The utility right-of-way (URW) is where the City locates some of its services such as water, wastewater and stormwater lines. The City may also allow private utility companies to locate their services in these URWs (examples include power, gas, telephone and cable).
Encroachments are most commonly found on utility right-of-ways. This may be due to the fact that URWs are located on private property and many property owners are unaware they have a URW, with its associated restrictions registered on title against their property. Encroachments on URWs can cause utility conflicts, safety concerns and limit accessibility to services.
Section 69 of the Land Titles Act provides for an interest in land known as a utility right-of-way. URWs are most commonly granted where there is a need for a continuous right-of-way under many parcels of land. Section 69 also contains a statutory provision that allows the granting of specified rights to specified entities (this includes municipalities).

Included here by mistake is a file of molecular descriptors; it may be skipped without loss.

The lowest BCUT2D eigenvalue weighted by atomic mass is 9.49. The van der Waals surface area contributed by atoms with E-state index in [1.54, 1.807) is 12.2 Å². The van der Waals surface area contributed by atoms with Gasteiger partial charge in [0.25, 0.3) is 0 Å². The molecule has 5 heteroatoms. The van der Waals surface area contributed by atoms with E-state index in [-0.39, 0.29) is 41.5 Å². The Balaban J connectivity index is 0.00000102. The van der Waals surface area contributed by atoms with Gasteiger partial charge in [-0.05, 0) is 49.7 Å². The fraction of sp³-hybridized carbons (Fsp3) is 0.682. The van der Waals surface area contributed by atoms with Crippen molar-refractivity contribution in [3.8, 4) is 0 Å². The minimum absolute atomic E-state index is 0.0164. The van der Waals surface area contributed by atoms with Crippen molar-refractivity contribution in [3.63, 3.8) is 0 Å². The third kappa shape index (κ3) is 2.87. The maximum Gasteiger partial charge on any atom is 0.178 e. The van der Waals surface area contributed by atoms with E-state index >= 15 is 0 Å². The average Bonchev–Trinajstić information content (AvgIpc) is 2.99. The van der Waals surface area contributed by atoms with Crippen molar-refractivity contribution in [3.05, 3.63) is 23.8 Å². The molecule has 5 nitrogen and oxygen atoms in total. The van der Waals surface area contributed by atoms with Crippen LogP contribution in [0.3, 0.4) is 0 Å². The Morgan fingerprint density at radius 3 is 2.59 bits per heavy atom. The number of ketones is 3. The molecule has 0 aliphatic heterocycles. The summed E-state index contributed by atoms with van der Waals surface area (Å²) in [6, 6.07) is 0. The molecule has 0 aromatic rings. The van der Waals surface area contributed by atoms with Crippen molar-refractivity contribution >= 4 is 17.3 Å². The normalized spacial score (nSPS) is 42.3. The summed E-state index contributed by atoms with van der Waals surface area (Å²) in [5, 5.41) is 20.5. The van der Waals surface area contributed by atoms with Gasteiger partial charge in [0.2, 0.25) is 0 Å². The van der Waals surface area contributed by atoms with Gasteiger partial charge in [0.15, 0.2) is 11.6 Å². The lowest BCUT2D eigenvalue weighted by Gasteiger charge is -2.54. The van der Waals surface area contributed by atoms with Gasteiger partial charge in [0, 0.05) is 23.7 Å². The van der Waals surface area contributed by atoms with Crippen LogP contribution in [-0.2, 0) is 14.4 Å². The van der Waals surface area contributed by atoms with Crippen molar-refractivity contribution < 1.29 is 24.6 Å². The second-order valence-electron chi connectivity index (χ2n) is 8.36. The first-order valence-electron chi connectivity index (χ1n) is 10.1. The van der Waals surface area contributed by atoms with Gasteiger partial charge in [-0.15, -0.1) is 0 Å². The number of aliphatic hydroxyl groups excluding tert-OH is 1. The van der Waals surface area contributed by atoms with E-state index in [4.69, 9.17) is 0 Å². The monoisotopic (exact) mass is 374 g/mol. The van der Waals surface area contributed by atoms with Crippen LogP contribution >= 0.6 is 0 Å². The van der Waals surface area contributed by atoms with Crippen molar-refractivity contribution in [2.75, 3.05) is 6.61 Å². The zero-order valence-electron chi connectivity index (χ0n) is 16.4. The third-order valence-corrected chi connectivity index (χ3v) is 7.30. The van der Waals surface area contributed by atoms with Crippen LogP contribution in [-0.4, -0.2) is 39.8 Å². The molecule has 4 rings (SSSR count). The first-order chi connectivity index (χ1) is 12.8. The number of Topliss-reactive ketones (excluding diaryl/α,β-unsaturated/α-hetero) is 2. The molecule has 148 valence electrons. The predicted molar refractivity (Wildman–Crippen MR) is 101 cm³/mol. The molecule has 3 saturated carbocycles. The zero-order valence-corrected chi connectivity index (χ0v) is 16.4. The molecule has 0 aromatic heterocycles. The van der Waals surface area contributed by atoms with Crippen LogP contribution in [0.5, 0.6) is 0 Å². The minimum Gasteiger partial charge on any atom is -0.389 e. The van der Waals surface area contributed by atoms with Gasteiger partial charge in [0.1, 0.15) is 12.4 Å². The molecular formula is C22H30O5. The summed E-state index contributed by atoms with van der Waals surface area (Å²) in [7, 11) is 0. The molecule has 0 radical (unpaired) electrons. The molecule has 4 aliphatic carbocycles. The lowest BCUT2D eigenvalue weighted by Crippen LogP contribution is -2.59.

Utility right-of-way plans need documents (agreements) to be registered on the affected land parcels to have an effect. This document must detail what the URW will be used for. This document must also reference the URW plan so it can be determined what portions of the parcel are affected by the URW. Property owners can get copies of these documents from any Land Titles Office.
The City acts as the main interest holder in almost all URWs. In certain cases, under the terms of the URW agreement, the City is allowed to assign their rights to private utility companies.
Structures Placed Over Underground Services
Structures Placed Under Overhead Services
Structures Placed Over Drainage URWs
Last edited: November 13, 2019